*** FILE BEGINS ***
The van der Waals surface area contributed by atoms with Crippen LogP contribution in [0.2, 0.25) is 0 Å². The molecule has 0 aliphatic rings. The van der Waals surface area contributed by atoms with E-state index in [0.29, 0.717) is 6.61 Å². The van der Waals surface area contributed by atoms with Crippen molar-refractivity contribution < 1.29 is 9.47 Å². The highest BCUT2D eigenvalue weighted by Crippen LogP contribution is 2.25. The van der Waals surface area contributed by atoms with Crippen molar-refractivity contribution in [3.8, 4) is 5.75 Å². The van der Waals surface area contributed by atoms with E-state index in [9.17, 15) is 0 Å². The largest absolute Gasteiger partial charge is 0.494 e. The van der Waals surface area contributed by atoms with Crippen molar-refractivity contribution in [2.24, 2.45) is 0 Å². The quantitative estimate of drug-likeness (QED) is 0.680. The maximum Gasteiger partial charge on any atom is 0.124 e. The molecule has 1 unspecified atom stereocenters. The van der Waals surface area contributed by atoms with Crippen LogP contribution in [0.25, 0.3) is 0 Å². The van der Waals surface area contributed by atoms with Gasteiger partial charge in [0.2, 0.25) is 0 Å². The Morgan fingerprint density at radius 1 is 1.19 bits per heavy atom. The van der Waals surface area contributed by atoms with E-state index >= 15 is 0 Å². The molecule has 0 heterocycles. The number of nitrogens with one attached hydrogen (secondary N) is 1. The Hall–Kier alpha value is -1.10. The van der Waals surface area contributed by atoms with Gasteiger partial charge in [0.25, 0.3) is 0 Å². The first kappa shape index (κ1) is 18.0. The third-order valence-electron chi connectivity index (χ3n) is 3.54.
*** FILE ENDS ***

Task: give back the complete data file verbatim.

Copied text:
The van der Waals surface area contributed by atoms with Crippen LogP contribution in [0.2, 0.25) is 0 Å². The molecule has 0 aliphatic rings. The van der Waals surface area contributed by atoms with E-state index in [0.29, 0.717) is 6.61 Å². The van der Waals surface area contributed by atoms with Crippen molar-refractivity contribution < 1.29 is 9.47 Å². The highest BCUT2D eigenvalue weighted by Crippen LogP contribution is 2.25. The van der Waals surface area contributed by atoms with Crippen molar-refractivity contribution in [3.8, 4) is 5.75 Å². The van der Waals surface area contributed by atoms with E-state index in [9.17, 15) is 0 Å². The largest absolute Gasteiger partial charge is 0.494 e. The van der Waals surface area contributed by atoms with Crippen molar-refractivity contribution in [2.24, 2.45) is 0 Å². The quantitative estimate of drug-likeness (QED) is 0.680. The maximum Gasteiger partial charge on any atom is 0.124 e. The molecule has 1 unspecified atom stereocenters. The van der Waals surface area contributed by atoms with Crippen LogP contribution in [0.25, 0.3) is 0 Å². The van der Waals surface area contributed by atoms with Gasteiger partial charge in [0.2, 0.25) is 0 Å². The Morgan fingerprint density at radius 1 is 1.19 bits per heavy atom. The van der Waals surface area contributed by atoms with E-state index >= 15 is 0 Å². The molecule has 0 heterocycles. The number of nitrogens with one attached hydrogen (secondary N) is 1. The Hall–Kier alpha value is -1.10. The van der Waals surface area contributed by atoms with Gasteiger partial charge in [0.25, 0.3) is 0 Å². The first kappa shape index (κ1) is 18.0. The third-order valence-electron chi connectivity index (χ3n) is 3.54.